A QUICK UPDATE ON THE SOWETO STREET CHURCH...
This morning I headed out by myself to City Market Bus Terminal. Typical morning. Myranda’s a bit under the weather. I got there and found that Joe, our resident translator, street lawgiver and drug procurer, was passed out in a corner, and not wanting to wake up. Most of the kids there were most of the younger guys, the ones who can’t articulate well enough in English.
I did meet Dixon, 17 years old, who came to the streets three months ago because there wasn’t enough money to send him to school. He lives in a nearby compound, a ghetto area which doesn’t have proper water or sanitation, and frequent and prolonged power outages. I connected with him for a bit, partly because he was able to communicate well in English, and partly because his circumstance was heartbreaking, especially from a parents perspective. I just shared with him how his mom is probably so worried for him, and that its not too late to go home. Sometimes it’s just putting an arm around these kids, and letting them know that we care, because God cares. Having children of your own sometimes allows you a glimpse into God’s heart for us.
Two other boys that I spoke to were Abraham, long time street kid and friend, and joshua, who had spent time off the streets and has just come back. Abraham is mister Jiggy, who sports a fashionable Afro and two large faux diamond earrings, and Joshua, well, a smile that would light up a Colgate ad.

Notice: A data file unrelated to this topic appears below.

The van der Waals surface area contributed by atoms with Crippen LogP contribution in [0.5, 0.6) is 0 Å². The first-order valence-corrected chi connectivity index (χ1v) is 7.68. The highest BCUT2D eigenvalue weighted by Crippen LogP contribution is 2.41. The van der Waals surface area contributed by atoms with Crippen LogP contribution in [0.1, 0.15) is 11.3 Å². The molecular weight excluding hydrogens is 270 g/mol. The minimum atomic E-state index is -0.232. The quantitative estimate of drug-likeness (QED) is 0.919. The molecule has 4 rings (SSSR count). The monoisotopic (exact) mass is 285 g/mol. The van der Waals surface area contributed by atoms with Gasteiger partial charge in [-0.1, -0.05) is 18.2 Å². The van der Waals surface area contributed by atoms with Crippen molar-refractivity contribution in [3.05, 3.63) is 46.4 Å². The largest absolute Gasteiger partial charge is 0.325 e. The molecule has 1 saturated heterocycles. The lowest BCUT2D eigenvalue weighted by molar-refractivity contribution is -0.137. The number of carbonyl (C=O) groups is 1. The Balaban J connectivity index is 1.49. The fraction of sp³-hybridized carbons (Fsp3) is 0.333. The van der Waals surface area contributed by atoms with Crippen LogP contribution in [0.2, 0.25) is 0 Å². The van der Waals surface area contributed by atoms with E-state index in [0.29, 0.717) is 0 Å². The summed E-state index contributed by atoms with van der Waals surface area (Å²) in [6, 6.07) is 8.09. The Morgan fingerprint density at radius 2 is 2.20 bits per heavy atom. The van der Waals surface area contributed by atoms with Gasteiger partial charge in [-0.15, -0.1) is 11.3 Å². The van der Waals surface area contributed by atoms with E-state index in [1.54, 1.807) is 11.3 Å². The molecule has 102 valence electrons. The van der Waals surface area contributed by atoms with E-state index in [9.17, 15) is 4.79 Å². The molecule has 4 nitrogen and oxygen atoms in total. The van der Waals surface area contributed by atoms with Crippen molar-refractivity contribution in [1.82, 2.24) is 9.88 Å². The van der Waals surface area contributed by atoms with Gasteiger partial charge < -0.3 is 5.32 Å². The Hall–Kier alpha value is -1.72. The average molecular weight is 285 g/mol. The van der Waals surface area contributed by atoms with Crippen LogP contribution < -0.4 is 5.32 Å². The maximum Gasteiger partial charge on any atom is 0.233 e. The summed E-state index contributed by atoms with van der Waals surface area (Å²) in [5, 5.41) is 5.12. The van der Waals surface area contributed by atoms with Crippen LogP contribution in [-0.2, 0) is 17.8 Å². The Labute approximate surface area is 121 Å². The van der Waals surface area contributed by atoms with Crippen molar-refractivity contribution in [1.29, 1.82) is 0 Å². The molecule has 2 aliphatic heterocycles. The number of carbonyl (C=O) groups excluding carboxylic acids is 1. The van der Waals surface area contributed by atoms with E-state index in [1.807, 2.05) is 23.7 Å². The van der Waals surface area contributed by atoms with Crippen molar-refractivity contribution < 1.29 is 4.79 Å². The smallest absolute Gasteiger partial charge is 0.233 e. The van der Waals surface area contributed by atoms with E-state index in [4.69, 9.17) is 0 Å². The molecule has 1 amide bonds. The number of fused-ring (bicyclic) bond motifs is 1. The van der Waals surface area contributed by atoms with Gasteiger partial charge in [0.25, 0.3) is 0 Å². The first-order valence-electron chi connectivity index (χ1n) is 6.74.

Joe finally got up, and I was able to put my arm around him and talk with him some more. Joe has heart, what you see is what you get, kind of like some of the guys I ran with in the Lower East Side back in the late 80s. But he is struggling. His life seems to be falling apart. He kept apologizing to me because of the state that I found him in, and I kept reassuring him that it’s quite alright. Remember this guy in your prayers. He’s street tough, but God tendered.
I’m grateful that Jesus is the one that found me, in the midst of my life, and pain and loneliness. Im glad he continued, because if it were up to me, I’d still be in a rut, or worse. And that’s what keeps me going out to these kids. First, the understanding that I am loved by God. And second, I love Him back and go where He wants me to go because I love Him.
Please remember Joe in your prayer time. He was very sorry for the state I found him in. He kept apologizing and I had to reassure him that he’s done nothing wrong, or at least our friendship hasn’t been affected. I meet with him for coffee on my turf every couple of weeks, and I feel like God is getting through to his heart. There is something phenomenal that God wants to do in and through his life that will affect that community of street children.